What does it mean to live in a future made on the water?
The waterways are a space, a place, and a resource to explore, reclaim, and protect. That’s the claim that these creative practitioners make: the waterways are a key to the city’s future. For this panel discussion, Nancy Nowacek (whose work is currently on view in Outside/In), Mary Mattingly, Eve Mosher, Marina Zurkow and Maria Ailova will each present an image of the city in 50 years that fuels their current projects on New York City’s waterways.
Life in New York City 2015, as elsewhere, is becoming more extreme. More people are competing for space on its islands and more goods are needed to serve them. We are told to expect more violent weather events, accompanied by more rain. In 2050, current predictions indicate a 30” rise in sea levels which will greatly alter the shape and size of Brooklyn, Queens and Staten Island. We are living in a sinking city where it’s harder to find a place to call home, harder to put food on the table, and harder to have a moment of spare time, free of work, to prepare: although we live on islands surrounded by water, few of us have any direct relationship to it. Meanwhile, the edges of the islands, instead of becoming softer and more porous, are turning into glass and steel luxury towers. Present day-to-day life is a struggle, and the future is grim. Or is it?
Nancy Nowacek investigates exchange between the body and labor and leisure, the built and natural environment. By drawing on grammars of exercise, functional movement, architecture, urban planning, and engineering systems, her work collapses thinking into doing to reinstate the body as relevant technology, channel for experience, and site of imagination. Nowacek is a Brooklyn-Based artist, adjunct faculty at NYU, and a Research Resident at Eyebeam.
Mary Mattingly’s work has been exhibited nationally and internationally, most recently as part of the International Havana Biennial. With the U.S. Department of State and Bronx Museum of the Arts she participated in the smARTpower project, traveling to Manila. Mattingly founded the Waterpod Project, a barge-based public space and self-sufficient habitat. In 2014, shel aunched a collaborative artist residency on the water called WetLand in Philadelphia.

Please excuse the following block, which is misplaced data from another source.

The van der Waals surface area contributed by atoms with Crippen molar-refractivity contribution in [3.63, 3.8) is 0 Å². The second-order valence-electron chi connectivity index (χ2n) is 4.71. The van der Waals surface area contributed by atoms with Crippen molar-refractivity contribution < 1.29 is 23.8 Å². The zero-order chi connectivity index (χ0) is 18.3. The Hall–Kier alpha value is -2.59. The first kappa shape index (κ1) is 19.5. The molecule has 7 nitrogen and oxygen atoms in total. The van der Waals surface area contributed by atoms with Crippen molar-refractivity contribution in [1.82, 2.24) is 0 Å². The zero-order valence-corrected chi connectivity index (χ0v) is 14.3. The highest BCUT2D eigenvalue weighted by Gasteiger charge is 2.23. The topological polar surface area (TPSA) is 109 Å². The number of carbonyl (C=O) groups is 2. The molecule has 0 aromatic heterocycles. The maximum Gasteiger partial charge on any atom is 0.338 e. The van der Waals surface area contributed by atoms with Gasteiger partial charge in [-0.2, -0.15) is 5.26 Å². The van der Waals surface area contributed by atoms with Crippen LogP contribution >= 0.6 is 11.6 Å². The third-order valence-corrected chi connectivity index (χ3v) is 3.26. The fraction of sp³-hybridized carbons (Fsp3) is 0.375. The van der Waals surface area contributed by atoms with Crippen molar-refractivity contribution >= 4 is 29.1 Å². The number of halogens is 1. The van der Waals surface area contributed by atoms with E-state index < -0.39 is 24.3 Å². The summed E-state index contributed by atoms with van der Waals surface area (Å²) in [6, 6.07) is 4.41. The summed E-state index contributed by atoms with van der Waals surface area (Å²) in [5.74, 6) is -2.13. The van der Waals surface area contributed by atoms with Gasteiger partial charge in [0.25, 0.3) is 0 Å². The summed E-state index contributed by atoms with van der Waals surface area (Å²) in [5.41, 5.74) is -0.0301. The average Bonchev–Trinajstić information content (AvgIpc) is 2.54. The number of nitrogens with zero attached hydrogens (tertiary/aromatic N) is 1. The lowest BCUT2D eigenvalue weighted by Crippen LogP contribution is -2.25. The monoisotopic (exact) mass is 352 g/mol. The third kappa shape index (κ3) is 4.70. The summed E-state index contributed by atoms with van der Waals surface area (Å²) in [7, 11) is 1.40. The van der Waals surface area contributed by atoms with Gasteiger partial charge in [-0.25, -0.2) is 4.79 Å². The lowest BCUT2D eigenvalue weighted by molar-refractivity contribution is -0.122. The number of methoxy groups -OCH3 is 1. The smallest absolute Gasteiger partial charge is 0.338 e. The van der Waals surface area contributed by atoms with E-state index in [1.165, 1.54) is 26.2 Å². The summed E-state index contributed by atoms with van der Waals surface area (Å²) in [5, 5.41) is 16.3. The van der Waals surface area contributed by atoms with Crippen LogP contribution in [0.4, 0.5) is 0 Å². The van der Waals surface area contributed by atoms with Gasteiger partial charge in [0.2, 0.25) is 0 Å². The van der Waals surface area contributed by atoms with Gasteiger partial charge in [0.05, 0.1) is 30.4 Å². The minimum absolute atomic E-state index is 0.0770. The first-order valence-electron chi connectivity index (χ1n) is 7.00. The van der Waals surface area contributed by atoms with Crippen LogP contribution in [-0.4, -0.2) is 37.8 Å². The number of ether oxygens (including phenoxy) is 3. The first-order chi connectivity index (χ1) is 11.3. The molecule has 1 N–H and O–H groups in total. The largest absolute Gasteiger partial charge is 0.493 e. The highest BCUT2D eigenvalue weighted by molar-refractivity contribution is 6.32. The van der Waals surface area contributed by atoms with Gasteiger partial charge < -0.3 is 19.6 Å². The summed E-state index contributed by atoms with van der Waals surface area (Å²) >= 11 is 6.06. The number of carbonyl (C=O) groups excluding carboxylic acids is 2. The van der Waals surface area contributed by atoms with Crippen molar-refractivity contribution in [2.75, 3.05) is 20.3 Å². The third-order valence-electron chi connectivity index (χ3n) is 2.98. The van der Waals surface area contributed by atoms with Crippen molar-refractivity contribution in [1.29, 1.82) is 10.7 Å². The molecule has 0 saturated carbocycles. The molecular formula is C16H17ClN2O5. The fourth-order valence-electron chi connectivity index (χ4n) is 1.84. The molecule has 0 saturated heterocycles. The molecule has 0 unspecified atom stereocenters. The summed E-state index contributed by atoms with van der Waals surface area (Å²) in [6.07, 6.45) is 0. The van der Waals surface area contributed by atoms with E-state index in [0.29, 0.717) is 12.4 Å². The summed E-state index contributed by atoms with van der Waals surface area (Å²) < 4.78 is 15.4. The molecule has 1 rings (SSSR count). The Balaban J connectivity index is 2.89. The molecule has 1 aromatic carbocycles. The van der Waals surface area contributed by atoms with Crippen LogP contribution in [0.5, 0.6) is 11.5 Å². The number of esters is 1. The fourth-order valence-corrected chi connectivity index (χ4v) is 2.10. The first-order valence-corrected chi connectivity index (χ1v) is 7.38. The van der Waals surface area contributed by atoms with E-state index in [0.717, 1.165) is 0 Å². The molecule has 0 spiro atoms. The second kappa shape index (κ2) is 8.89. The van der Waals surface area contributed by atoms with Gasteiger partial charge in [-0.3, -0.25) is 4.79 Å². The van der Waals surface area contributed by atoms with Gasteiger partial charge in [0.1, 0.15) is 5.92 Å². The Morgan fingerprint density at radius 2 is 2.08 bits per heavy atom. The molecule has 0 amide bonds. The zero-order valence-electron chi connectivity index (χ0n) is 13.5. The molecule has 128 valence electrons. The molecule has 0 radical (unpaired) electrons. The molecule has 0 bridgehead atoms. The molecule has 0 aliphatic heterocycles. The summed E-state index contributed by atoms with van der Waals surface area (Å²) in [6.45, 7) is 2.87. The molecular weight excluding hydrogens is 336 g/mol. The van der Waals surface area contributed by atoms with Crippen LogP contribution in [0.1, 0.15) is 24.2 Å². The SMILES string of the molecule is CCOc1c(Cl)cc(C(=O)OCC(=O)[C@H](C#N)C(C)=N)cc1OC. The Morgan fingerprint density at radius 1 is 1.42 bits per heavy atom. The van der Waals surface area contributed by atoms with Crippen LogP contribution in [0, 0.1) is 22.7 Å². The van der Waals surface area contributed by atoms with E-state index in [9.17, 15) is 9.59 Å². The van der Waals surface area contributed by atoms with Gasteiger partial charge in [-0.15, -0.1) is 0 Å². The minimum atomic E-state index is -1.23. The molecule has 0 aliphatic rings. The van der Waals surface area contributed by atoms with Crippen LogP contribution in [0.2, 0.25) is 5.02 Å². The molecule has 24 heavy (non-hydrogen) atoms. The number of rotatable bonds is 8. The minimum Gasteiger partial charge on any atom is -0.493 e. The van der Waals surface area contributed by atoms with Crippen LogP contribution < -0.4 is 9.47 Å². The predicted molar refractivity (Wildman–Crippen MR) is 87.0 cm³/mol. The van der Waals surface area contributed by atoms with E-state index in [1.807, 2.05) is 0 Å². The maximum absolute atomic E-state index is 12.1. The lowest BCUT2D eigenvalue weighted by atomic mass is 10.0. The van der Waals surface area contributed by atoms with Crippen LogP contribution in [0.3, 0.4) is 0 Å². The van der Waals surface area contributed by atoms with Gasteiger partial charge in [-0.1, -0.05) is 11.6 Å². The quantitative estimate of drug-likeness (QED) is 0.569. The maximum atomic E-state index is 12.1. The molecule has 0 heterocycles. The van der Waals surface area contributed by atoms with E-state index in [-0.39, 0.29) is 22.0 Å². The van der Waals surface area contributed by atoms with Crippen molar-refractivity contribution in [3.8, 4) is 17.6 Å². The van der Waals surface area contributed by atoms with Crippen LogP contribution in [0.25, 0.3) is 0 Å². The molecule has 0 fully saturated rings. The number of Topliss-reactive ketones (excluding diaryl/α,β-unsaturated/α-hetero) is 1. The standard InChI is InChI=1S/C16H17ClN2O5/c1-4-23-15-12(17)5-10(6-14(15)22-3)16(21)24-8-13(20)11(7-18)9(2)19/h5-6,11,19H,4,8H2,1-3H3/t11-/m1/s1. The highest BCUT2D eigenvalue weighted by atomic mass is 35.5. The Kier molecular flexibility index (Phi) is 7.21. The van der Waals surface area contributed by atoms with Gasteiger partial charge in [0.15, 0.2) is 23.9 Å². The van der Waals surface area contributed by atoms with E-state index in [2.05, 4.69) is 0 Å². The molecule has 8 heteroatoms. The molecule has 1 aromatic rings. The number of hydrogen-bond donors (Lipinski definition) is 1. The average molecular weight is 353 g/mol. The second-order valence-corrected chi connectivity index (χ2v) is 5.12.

Eve Mosher is an artist, interventionist and playworker-in-training, living and working in New York City with a serious interest in urban ecologies and sustainable development. Her works use investigations of the landscape as starting points for audience exploration of urban issues. Her public works raise issues on the environment, public/private space use, history of place, cultural and social issues and our understanding of the urban ecosystem. She produces collaborative works with Heidi Quante (Creative Catalysts).
Marina Zurkow is a media artist focused on near-impossible nature and culture intersections. She uses life science, materials, and technologies to foster intimate connections between people and non-human agents. Zurkow is a 2011 John Simon Guggenheim Memorial Fellow.
Maria Aiolova is an educator, architect and urban designer in New York City. Her work is focused on the theory, science and application of ecological design. She is a Co-Founder of Terreform ONE. Presently, Maria is the Academic Director for the Global Architecture and Design Programs at CIEE (Council on International Educational Exchange). She is an institutional adviser to New Lab at the Brooklyn Navy Yard.